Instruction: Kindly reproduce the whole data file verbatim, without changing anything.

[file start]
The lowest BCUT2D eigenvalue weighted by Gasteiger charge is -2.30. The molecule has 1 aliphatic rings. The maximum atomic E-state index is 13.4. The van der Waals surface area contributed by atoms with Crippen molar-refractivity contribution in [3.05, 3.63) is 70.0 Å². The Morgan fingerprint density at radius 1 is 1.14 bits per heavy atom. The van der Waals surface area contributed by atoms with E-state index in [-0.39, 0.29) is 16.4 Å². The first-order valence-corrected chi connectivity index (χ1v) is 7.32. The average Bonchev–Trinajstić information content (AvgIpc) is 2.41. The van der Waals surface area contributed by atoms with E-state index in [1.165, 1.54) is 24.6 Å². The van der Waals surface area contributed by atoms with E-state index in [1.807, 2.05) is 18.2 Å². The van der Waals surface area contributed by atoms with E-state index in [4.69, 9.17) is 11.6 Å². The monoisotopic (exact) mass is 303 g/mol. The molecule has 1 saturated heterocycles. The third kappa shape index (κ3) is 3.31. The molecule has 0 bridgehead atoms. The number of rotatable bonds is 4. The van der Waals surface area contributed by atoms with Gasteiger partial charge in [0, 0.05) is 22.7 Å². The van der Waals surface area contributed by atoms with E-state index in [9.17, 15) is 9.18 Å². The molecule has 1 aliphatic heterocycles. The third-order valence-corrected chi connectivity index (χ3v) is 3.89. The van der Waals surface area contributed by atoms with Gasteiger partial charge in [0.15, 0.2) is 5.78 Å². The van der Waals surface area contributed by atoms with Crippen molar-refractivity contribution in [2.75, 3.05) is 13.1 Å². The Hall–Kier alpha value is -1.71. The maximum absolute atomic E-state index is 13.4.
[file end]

The lowest BCUT2D eigenvalue weighted by Gasteiger charge is -2.30. The molecule has 1 aliphatic rings. The maximum atomic E-state index is 13.4. The van der Waals surface area contributed by atoms with Crippen molar-refractivity contribution in [3.05, 3.63) is 70.0 Å². The Morgan fingerprint density at radius 1 is 1.14 bits per heavy atom. The van der Waals surface area contributed by atoms with E-state index in [-0.39, 0.29) is 16.4 Å². The first-order valence-corrected chi connectivity index (χ1v) is 7.32. The average Bonchev–Trinajstić information content (AvgIpc) is 2.41. The van der Waals surface area contributed by atoms with E-state index in [1.165, 1.54) is 24.6 Å². The van der Waals surface area contributed by atoms with E-state index in [1.807, 2.05) is 18.2 Å². The van der Waals surface area contributed by atoms with E-state index in [4.69, 9.17) is 11.6 Å². The monoisotopic (exact) mass is 303 g/mol. The molecule has 1 saturated heterocycles. The third kappa shape index (κ3) is 3.31. The molecule has 0 bridgehead atoms. The number of rotatable bonds is 4. The van der Waals surface area contributed by atoms with Gasteiger partial charge in [0, 0.05) is 22.7 Å². The van der Waals surface area contributed by atoms with E-state index in [9.17, 15) is 9.18 Å². The molecule has 1 aliphatic heterocycles. The third-order valence-corrected chi connectivity index (χ3v) is 3.89. The van der Waals surface area contributed by atoms with Gasteiger partial charge in [0.15, 0.2) is 5.78 Å². The van der Waals surface area contributed by atoms with Crippen molar-refractivity contribution in [2.75, 3.05) is 13.1 Å². The Hall–Kier alpha value is -1.71. The maximum absolute atomic E-state index is 13.4.